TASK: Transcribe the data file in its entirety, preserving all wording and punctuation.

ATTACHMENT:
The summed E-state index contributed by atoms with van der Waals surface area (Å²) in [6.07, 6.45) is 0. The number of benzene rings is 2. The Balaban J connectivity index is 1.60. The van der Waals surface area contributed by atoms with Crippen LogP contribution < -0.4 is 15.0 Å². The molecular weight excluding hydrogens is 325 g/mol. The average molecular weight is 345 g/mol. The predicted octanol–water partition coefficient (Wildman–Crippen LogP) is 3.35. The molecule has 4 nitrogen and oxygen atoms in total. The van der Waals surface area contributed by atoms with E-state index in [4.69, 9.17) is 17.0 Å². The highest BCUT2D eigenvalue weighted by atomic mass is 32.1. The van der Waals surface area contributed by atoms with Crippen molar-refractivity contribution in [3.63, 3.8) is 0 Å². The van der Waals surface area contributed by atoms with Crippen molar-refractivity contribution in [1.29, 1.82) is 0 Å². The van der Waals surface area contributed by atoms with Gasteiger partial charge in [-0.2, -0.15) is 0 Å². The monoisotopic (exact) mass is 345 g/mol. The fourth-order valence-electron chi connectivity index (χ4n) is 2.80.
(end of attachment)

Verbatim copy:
The summed E-state index contributed by atoms with van der Waals surface area (Å²) in [6.07, 6.45) is 0. The number of benzene rings is 2. The Balaban J connectivity index is 1.60. The van der Waals surface area contributed by atoms with Crippen LogP contribution < -0.4 is 15.0 Å². The molecular weight excluding hydrogens is 325 g/mol. The average molecular weight is 345 g/mol. The predicted octanol–water partition coefficient (Wildman–Crippen LogP) is 3.35. The molecule has 4 nitrogen and oxygen atoms in total. The van der Waals surface area contributed by atoms with E-state index in [4.69, 9.17) is 17.0 Å². The highest BCUT2D eigenvalue weighted by atomic mass is 32.1. The van der Waals surface area contributed by atoms with Crippen molar-refractivity contribution in [3.63, 3.8) is 0 Å². The van der Waals surface area contributed by atoms with Crippen molar-refractivity contribution in [1.29, 1.82) is 0 Å². The van der Waals surface area contributed by atoms with Gasteiger partial charge in [-0.2, -0.15) is 0 Å². The monoisotopic (exact) mass is 345 g/mol. The fourth-order valence-electron chi connectivity index (χ4n) is 2.80.